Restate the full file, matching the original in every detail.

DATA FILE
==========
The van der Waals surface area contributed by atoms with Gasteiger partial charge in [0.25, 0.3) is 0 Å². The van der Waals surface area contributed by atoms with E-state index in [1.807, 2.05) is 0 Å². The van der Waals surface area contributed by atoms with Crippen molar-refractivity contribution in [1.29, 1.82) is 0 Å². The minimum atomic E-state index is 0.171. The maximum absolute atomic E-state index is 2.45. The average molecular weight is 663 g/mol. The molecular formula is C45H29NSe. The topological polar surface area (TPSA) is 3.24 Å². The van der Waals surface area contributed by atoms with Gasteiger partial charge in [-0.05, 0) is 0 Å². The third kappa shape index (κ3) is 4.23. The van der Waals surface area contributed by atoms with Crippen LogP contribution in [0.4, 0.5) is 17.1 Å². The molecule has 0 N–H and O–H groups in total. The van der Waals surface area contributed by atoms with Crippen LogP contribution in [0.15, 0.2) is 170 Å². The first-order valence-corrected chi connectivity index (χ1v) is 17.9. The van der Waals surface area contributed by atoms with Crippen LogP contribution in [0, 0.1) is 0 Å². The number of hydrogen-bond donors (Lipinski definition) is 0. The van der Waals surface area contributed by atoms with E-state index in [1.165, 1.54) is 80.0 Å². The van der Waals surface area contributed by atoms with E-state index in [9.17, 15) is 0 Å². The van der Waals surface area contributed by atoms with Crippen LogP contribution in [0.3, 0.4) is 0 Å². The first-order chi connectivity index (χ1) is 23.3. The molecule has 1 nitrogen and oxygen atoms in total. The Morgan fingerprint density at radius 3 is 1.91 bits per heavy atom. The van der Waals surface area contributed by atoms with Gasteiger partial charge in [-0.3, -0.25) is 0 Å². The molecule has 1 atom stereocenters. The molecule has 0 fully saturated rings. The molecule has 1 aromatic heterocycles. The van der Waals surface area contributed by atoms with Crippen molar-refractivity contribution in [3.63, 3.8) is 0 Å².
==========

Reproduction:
The van der Waals surface area contributed by atoms with Gasteiger partial charge in [0.25, 0.3) is 0 Å². The van der Waals surface area contributed by atoms with E-state index in [1.807, 2.05) is 0 Å². The van der Waals surface area contributed by atoms with Crippen molar-refractivity contribution in [1.29, 1.82) is 0 Å². The minimum atomic E-state index is 0.171. The maximum absolute atomic E-state index is 2.45. The average molecular weight is 663 g/mol. The molecular formula is C45H29NSe. The topological polar surface area (TPSA) is 3.24 Å². The van der Waals surface area contributed by atoms with Gasteiger partial charge in [-0.05, 0) is 0 Å². The third kappa shape index (κ3) is 4.23. The van der Waals surface area contributed by atoms with Crippen LogP contribution in [0.4, 0.5) is 17.1 Å². The molecule has 0 N–H and O–H groups in total. The van der Waals surface area contributed by atoms with Crippen LogP contribution in [0.15, 0.2) is 170 Å². The first-order valence-corrected chi connectivity index (χ1v) is 17.9. The van der Waals surface area contributed by atoms with Crippen LogP contribution in [0, 0.1) is 0 Å². The number of hydrogen-bond donors (Lipinski definition) is 0. The van der Waals surface area contributed by atoms with E-state index in [1.165, 1.54) is 80.0 Å². The van der Waals surface area contributed by atoms with E-state index in [9.17, 15) is 0 Å². The van der Waals surface area contributed by atoms with Crippen LogP contribution in [0.3, 0.4) is 0 Å². The first-order chi connectivity index (χ1) is 23.3. The molecule has 1 nitrogen and oxygen atoms in total. The Morgan fingerprint density at radius 3 is 1.91 bits per heavy atom. The van der Waals surface area contributed by atoms with Gasteiger partial charge in [-0.3, -0.25) is 0 Å². The molecule has 1 atom stereocenters. The molecule has 0 fully saturated rings. The molecule has 1 aromatic heterocycles. The van der Waals surface area contributed by atoms with Crippen molar-refractivity contribution in [3.63, 3.8) is 0 Å².